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General Electric J73 Turbojet

DAYTON, Ohio -- General Electric J73 engine on display in the Cold War Gallery at the National Museum of the United States Air Force. (U.S. Air Force photo)

DAYTON, Ohio -- General Electric J73 engine on display in the Cold War Gallery at the National Museum of the United States Air Force. (U.S. Air Force photo)

The J73 engine was developed by the General Electric Co. from the J47 engine in the early 1950s. The more powerful J73 was used in F-86H aircraft instead of the J47 as in earlier series F-86s. In September 1954, during the National Aircraft Show in Dayton, Ohio, a J73 engine powered an F-86H to a world's speed record of 649.302 mph for a 500-kilometer closed course in the General Electric Trophy Event. At the same show, the J73-powered F-86H also established a Thompson Trophy Event record of 692.818 mph over a 100-kilometer closed course.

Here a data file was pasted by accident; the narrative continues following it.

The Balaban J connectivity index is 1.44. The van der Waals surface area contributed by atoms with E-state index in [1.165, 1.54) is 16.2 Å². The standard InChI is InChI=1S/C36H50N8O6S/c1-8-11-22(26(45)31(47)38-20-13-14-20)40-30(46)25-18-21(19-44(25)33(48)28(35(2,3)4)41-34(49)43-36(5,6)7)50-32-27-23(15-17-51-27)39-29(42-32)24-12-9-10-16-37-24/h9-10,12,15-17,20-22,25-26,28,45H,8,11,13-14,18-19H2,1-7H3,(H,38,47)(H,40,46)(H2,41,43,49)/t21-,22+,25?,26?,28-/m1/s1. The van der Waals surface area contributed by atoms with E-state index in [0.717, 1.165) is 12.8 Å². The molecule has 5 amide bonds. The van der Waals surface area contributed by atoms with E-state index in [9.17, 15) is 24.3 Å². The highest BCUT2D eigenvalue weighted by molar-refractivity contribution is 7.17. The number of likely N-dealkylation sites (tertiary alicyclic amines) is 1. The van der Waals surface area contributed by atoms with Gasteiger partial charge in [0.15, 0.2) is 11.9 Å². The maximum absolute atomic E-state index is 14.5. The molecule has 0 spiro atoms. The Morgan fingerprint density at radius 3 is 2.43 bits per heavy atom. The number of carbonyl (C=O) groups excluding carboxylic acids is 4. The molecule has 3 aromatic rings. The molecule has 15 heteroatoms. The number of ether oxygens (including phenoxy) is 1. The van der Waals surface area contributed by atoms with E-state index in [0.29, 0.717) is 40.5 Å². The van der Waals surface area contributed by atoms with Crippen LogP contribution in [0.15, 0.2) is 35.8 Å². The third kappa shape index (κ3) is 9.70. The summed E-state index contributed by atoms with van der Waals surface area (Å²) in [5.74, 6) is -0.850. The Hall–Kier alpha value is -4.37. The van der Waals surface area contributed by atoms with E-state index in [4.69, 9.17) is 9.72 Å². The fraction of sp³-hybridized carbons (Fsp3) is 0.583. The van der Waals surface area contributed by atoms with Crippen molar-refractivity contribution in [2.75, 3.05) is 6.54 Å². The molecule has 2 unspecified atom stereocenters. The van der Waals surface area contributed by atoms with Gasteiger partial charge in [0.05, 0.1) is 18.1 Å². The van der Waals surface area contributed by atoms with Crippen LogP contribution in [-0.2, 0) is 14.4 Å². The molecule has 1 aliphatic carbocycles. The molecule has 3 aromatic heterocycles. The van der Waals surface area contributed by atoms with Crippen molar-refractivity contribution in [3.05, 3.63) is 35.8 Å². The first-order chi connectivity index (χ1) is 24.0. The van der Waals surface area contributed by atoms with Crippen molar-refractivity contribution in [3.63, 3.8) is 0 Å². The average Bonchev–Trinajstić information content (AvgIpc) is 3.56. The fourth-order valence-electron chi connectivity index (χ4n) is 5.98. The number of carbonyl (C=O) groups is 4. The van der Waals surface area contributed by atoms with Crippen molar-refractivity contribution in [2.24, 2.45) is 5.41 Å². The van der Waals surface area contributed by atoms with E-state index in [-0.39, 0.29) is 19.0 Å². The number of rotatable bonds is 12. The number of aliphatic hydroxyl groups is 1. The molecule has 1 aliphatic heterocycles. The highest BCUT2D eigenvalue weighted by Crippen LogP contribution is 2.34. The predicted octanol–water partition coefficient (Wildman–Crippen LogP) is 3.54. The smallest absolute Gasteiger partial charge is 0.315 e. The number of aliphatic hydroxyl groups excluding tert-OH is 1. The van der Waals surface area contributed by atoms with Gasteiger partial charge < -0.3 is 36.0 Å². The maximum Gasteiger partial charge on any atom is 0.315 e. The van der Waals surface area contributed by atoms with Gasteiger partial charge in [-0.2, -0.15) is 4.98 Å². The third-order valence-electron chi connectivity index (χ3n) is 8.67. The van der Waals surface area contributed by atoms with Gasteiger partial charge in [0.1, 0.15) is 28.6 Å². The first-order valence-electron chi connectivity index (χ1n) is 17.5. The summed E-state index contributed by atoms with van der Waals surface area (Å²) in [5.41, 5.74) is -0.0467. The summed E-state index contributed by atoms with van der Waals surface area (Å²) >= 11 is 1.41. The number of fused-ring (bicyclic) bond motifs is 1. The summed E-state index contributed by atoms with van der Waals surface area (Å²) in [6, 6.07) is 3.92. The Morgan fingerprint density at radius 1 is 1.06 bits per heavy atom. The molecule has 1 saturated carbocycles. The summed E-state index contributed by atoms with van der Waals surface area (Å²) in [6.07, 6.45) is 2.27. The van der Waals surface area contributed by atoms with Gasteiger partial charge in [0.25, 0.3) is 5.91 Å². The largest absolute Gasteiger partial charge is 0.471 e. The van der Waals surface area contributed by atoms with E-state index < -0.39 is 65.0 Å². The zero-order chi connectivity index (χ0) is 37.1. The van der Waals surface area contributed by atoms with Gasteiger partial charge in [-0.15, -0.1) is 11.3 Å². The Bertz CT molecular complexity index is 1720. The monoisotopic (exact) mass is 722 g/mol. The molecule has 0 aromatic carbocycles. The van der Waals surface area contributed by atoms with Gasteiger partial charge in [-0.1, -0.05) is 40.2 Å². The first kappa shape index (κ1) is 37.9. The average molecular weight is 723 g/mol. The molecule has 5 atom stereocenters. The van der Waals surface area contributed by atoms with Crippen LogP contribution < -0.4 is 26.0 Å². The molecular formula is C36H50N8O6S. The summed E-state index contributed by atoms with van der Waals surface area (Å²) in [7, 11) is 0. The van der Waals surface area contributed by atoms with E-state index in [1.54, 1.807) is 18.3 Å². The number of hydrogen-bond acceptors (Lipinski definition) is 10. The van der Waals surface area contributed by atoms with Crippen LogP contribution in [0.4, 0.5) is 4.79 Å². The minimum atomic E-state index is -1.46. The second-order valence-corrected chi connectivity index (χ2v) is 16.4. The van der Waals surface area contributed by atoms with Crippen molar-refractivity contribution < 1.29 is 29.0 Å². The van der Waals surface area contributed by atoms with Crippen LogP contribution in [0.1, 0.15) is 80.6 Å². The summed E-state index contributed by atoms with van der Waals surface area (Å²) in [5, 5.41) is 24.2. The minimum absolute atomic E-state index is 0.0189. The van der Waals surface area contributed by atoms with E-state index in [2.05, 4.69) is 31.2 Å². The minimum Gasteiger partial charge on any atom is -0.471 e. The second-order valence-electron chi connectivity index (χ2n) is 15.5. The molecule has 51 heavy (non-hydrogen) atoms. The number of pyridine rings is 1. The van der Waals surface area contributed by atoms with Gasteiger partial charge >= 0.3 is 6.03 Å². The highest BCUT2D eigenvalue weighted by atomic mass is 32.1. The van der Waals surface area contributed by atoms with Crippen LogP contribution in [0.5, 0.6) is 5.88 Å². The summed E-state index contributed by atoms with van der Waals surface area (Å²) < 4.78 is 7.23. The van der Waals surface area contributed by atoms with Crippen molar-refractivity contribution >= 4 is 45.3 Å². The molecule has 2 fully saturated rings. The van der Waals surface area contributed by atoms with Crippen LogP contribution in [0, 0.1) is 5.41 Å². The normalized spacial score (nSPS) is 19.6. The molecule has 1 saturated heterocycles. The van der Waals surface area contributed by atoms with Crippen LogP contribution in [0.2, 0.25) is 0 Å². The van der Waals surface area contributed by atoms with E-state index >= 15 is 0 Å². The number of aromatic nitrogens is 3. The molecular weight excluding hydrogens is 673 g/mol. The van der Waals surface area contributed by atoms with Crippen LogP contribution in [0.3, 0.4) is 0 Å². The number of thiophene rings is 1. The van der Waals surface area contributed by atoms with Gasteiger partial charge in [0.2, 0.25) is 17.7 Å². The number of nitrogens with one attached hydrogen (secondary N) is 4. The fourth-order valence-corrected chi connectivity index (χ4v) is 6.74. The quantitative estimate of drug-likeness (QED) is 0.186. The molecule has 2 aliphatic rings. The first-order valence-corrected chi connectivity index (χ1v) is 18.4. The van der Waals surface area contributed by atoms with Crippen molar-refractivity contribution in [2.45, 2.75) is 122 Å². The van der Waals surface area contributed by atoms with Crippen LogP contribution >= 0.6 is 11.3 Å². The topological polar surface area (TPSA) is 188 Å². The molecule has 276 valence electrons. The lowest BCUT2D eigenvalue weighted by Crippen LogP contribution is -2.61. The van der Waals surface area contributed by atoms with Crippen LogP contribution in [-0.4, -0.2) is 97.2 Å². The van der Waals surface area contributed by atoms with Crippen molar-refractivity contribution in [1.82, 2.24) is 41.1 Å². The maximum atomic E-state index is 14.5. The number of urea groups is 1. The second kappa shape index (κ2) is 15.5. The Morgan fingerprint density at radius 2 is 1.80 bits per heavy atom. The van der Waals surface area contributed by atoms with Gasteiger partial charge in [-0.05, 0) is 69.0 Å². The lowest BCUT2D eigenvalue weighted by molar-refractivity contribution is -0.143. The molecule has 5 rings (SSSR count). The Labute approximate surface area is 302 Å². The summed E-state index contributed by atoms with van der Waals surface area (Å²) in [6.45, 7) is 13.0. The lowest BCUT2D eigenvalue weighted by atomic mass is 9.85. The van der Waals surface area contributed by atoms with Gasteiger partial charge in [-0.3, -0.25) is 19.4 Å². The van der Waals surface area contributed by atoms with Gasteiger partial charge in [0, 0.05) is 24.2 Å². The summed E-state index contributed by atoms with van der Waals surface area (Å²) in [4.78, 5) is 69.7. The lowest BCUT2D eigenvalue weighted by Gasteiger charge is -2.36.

The engine on display is similar to the J73-GE-3 series engine used in the F-86H aircraft. Part of the case has been cut away to reveal the engine's internal components. 

TECHNICAL NOTES:

Model: J73-GE-3E
Compressor: 12-stage axial
Turbine: Two-stage axial
Weight: 3,650 lbs.
Thrust: 8,920 lbs. maximum
Maximum rpm: 7,950
Maximum operating altitude: 65,000 ft.
Cost: $145,000

Click here to return to the Cold War Gallery.

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